Android users have been warned that a number of widely-used Google Play Store apps will soon be no more.
Android is one of the most used pieces of software in the world, with over two billion active devices each and every month.
The official marketplace for downloading first-party and third-party apps onto Android phones is the Google Play Store.
But soon a number of popular Android apps will see their time on the Google Play Store come to an end.
The search engine giant had previously revealed that the Google+ social network would be shutting down on April 2 2019.
For consumers, the service will be defunct from that date – so if you’re having trouble with the app from April then that’s why.
However, Google+ will continue on as a business product.
On the same day as Google+ shuts down another popular Google service will close up shop.
It’s been revealed that on April 2 the Inbox by Gmail app will also be shutting down, according to a post by 9to5Google.
Previously users were only told that the service would come to an end by “the end of March”.
But now an in-app notice is reportedly giving a countdown for the number of days till the service stops.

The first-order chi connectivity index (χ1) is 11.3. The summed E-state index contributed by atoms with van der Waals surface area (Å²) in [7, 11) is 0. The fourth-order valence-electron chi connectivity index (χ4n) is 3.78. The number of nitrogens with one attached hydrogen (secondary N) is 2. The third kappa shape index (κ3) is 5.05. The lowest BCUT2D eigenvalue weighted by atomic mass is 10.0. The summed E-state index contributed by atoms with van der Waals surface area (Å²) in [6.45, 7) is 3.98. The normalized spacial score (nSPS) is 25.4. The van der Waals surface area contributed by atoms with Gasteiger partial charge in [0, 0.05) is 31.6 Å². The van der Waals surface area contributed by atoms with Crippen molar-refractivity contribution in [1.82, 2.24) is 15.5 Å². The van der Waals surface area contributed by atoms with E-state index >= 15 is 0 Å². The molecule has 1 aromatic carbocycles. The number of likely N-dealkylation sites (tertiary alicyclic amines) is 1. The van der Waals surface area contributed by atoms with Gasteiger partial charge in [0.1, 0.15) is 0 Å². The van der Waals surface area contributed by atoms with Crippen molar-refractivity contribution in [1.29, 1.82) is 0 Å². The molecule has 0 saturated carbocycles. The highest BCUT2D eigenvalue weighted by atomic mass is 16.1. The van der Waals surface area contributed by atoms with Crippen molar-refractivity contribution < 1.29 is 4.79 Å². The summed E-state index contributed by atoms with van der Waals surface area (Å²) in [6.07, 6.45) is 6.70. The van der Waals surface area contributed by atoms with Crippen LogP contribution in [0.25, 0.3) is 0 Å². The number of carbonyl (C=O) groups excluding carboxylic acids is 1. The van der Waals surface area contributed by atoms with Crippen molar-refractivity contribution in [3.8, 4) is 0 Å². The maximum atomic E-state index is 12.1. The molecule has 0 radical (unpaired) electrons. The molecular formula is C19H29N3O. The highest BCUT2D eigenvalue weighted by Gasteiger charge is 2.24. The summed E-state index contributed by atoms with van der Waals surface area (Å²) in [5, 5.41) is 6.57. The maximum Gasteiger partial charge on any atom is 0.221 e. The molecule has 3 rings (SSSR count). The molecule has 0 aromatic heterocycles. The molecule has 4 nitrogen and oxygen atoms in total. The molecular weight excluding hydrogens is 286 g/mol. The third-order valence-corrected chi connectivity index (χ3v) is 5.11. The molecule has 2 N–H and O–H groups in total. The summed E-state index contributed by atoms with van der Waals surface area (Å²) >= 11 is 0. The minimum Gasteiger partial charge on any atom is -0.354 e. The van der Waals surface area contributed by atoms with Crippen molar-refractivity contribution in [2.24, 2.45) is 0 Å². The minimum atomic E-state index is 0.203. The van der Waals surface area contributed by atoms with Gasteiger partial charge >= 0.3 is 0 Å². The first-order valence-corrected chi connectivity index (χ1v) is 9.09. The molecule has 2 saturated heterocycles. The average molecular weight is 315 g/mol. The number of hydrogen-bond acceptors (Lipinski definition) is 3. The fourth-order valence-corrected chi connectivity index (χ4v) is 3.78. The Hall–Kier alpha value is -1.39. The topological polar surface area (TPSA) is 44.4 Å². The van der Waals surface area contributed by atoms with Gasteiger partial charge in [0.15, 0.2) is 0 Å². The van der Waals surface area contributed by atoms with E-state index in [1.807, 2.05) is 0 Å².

It also adds: “You can find your favorite Inbox features in the Gmail app. Your messages are already waiting for you.”
Besides Inbox and Google+, other services are also being shut down by the search engine giant.
On March 30 the Google URL shortener will be shut down while Google Allo has also been closed down this month.
The news comes after over the weekend Express.co.uk revealed a Google Play Store app warning.
Android fans have been warned about “dangerous” permissions that popular Google Play Store apps are asking for.
Experts have claimed that over half of VPN apps for Android ask users for “dangerous” permissions.
Out of 81 apps downloaded from the Google Play Store, 62 per cent required dangerous permissions from Android users according to research.
A dangerous permission “could potentially affect user’s privacy or the device’s normal operation” and “the user must explicitly agree to grant those permissions”.
The study was conducted by The Best VPN and revealed in a post online.
Android apps that asked for “dangerous” permissions included those downloaded millions of times from the Google Play Store.